Ever wonder how the top teams in AFL or NRL prepare and recover from competition? Think it must be a top kept secret programme that each club keeps behind closed doors? It all comes down to something called ‘The Butterfly Effect’. The wind moved from a butterfly flapping its wings over and over carries the potential to build into a gail force, just like the efforts you as an athlete put in behind the scenes. Here are the one-percenters that are often the difference between an average performance and performing at your peek.
Rest is something that can often be overlooked as an important part of performance. A key element of recovery is the body’s ability to repair the breakdown of muscle tissue which occurs during exercise. This happens when we sleep. When we cut sleep short, we’re short changing our body’s ability to repair this tissue damage. A good quality sleep has also been proven to improve accuracy and decision making under pressure. Here are 3 tips to get you up to speed:
- Ensure you’re getting the minimum recommended of hours sleep per night for your age.
- Practice good ‘sleep hygiene’ habits. This includes keeping your bedroom dark and cool, having a wind down period of an evening before sleep, and removing electronic devices from the bedroom.
- Stick to a set bedtime/wake-up time every day.
Cars don’t run without petrol, right? Your body is the same – you can’t expect your body to run if you’re not putting the right fuel into it. Nutrition is an important part of both preparation and recovery from sport and exercise, but the approach for each is very different. When preparing for competition, start focusing on your nutrition the night before with a meal high in carbs, a good-sized breakfast that doesn’t leave you feeling overly full or still hungry and a small snack 2 hours before your competition. When using nutrition as a recovery tool, include meals high in protein as they are rich in the building block your body uses to repair damaged tissue. Remember – nutrition isn’t just about food, staying hydrated before, during and after competition reduces muscle fatigue and the risk of cramping.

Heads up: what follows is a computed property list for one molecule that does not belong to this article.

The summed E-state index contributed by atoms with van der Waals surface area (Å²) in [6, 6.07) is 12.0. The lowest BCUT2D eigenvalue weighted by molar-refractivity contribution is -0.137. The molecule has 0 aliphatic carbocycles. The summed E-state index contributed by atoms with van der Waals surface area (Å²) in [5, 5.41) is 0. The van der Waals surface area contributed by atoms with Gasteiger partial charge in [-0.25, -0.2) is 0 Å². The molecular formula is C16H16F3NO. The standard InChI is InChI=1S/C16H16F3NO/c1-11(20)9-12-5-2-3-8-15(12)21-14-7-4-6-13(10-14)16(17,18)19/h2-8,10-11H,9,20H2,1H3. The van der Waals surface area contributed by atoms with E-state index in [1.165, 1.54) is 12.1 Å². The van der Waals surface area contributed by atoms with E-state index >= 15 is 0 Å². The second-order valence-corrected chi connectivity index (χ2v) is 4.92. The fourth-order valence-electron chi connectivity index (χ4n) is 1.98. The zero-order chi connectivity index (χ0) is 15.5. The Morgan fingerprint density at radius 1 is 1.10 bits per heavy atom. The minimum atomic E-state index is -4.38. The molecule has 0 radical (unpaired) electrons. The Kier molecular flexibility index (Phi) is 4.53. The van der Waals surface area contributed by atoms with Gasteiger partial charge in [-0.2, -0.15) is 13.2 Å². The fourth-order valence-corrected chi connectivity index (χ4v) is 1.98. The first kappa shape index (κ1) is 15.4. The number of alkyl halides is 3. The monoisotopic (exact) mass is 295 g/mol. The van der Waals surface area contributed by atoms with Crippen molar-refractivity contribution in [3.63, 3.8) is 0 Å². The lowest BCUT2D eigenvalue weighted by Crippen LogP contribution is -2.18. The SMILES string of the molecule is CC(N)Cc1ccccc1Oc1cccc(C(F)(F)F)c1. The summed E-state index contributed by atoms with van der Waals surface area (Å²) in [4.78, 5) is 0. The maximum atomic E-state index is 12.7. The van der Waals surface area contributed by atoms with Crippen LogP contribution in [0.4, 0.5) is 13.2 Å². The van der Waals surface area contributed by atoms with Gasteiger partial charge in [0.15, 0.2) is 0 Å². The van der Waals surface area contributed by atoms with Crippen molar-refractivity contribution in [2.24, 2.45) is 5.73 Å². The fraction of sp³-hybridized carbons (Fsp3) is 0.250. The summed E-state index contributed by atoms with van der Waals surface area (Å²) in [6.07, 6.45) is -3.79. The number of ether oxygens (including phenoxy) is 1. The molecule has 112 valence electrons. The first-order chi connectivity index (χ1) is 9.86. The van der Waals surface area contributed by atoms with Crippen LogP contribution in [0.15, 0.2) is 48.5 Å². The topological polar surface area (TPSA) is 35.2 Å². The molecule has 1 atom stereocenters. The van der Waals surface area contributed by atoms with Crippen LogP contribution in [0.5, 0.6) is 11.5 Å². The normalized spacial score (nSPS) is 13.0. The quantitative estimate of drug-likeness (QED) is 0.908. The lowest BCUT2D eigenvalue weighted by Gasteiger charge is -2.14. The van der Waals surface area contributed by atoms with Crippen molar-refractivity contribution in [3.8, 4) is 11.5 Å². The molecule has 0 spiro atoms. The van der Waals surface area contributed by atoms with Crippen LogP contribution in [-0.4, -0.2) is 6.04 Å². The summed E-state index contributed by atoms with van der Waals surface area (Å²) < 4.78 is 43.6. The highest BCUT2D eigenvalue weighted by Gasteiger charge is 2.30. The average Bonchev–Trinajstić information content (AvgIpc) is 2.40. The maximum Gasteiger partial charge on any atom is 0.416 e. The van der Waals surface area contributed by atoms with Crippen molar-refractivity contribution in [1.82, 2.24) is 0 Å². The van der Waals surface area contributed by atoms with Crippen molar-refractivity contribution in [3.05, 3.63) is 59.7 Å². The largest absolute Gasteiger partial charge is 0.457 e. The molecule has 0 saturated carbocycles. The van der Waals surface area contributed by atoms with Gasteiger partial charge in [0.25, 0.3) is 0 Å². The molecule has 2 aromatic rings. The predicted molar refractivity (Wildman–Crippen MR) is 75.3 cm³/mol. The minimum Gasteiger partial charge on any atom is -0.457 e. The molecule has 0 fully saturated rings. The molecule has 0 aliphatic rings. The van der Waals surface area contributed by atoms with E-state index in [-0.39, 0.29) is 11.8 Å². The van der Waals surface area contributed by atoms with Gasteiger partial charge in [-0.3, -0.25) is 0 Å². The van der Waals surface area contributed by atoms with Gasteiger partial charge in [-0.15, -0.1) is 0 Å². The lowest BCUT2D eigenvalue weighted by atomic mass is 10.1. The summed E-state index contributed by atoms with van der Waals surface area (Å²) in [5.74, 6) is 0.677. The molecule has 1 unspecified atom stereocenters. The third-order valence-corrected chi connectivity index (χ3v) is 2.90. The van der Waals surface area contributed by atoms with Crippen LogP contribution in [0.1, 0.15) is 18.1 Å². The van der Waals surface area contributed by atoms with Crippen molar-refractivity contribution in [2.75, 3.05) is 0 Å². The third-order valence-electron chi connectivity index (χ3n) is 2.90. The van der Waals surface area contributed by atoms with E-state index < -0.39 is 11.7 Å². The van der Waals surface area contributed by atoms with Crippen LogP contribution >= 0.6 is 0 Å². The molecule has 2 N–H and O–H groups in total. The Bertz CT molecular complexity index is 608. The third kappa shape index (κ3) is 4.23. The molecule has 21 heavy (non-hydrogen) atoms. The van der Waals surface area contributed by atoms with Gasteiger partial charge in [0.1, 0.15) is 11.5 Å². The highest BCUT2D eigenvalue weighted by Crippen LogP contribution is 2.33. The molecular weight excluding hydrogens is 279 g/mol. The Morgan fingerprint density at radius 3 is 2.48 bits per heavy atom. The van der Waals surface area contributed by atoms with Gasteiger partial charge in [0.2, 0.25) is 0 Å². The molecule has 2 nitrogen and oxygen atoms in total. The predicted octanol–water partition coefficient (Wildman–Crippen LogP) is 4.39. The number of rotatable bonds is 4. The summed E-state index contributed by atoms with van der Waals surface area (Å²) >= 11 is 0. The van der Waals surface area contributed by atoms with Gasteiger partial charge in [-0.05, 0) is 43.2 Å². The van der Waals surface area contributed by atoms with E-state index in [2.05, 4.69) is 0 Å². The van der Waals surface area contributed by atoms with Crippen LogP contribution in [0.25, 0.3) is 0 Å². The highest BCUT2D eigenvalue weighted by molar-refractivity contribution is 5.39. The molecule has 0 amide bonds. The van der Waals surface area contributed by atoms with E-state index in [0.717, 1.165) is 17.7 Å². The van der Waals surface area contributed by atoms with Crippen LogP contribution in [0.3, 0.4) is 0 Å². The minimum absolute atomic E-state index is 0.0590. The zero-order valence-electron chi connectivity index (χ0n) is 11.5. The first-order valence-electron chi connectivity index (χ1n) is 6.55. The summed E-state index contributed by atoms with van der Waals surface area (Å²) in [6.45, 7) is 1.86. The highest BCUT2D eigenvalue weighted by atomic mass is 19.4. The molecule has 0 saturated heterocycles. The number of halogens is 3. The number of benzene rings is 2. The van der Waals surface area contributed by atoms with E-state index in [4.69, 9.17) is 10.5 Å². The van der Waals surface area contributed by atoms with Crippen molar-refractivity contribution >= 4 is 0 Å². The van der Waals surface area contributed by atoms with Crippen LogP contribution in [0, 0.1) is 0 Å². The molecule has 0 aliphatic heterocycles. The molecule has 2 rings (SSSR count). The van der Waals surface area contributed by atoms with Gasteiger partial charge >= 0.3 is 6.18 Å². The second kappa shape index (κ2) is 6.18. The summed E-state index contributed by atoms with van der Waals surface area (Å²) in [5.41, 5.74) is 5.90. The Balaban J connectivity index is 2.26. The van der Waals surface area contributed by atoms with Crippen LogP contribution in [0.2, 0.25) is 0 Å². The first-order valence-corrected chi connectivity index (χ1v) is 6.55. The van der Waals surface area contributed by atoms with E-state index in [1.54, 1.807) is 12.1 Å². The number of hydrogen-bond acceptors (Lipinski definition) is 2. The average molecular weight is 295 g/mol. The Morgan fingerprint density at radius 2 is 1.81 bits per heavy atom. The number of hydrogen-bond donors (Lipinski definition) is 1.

3. Physical recovery
Spending a couple of minutes at the end of a workout or game stretching just doesn’t cut it in terms of recovery. Optimal physical recovery is an ongoing process that lasts for 48 hours after the final siren. If we’re not doing it correctly we run the increase the risk of injury occuring by coming back too soon. Varying your approach to recovery not only challenges your body to adapt but can keep it enjoyable rather than a chore. If you’re looking of ways to vary your recovery strategies try the following:
- Contrast water therapy – hot/cold showers
- Hydrotherapy – pool recovery session
- Wearing compression garments overnight
4. Mental agility
Nerves are a by product of passion. When we’re preparing for competition, we can use these nerves as excitement to prepare us for what we’re heading into. Sometimes, these nerves can get the best of us and turn into anxiety. Try using some apps that can guide you through meditation or breathing exercises to reduce your anxiety levels before your next game or competition. Remember that you have the ability to change your inner response to calm yourself down under competitive pressure.
5. Reset the mindset
Being proactive in your physical recovery after a tough game will make little difference if your mind is still focussing on the loss. A very wise lion once said “The past can hurt. But the way I see it, you can either run from it or learn from it” (for those still wondering which Brisbane player this was you might want to think more along the lines of Disney’s The Lion King). Reflection is an important part of learning. Identify your mistakes, set your goals and reset your focus on your next target.
Anyone can be a pro with the right team around them, if you’re wondering how the team at Alpha can help you with your performance preparation and recovery book in for an appointment today.